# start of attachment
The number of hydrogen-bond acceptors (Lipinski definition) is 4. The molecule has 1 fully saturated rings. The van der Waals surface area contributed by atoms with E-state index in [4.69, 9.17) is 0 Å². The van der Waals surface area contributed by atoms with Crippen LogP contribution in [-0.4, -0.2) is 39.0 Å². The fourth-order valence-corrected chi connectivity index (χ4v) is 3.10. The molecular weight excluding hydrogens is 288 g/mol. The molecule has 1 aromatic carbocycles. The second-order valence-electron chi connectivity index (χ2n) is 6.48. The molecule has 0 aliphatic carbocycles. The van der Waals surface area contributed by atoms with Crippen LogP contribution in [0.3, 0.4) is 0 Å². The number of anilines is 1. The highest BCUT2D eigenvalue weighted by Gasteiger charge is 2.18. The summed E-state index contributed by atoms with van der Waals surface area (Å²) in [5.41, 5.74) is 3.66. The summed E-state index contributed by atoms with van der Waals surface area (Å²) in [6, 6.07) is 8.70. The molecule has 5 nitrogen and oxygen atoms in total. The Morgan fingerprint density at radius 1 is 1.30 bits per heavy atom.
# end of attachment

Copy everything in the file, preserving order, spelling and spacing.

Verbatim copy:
The number of hydrogen-bond acceptors (Lipinski definition) is 4. The molecule has 1 fully saturated rings. The van der Waals surface area contributed by atoms with E-state index in [4.69, 9.17) is 0 Å². The van der Waals surface area contributed by atoms with Crippen LogP contribution in [-0.4, -0.2) is 39.0 Å². The fourth-order valence-corrected chi connectivity index (χ4v) is 3.10. The molecular weight excluding hydrogens is 288 g/mol. The molecule has 1 aromatic carbocycles. The second-order valence-electron chi connectivity index (χ2n) is 6.48. The molecule has 0 aliphatic carbocycles. The van der Waals surface area contributed by atoms with Crippen LogP contribution in [0.3, 0.4) is 0 Å². The number of anilines is 1. The highest BCUT2D eigenvalue weighted by Gasteiger charge is 2.18. The summed E-state index contributed by atoms with van der Waals surface area (Å²) in [5.41, 5.74) is 3.66. The summed E-state index contributed by atoms with van der Waals surface area (Å²) in [6, 6.07) is 8.70. The molecule has 5 nitrogen and oxygen atoms in total. The Morgan fingerprint density at radius 1 is 1.30 bits per heavy atom.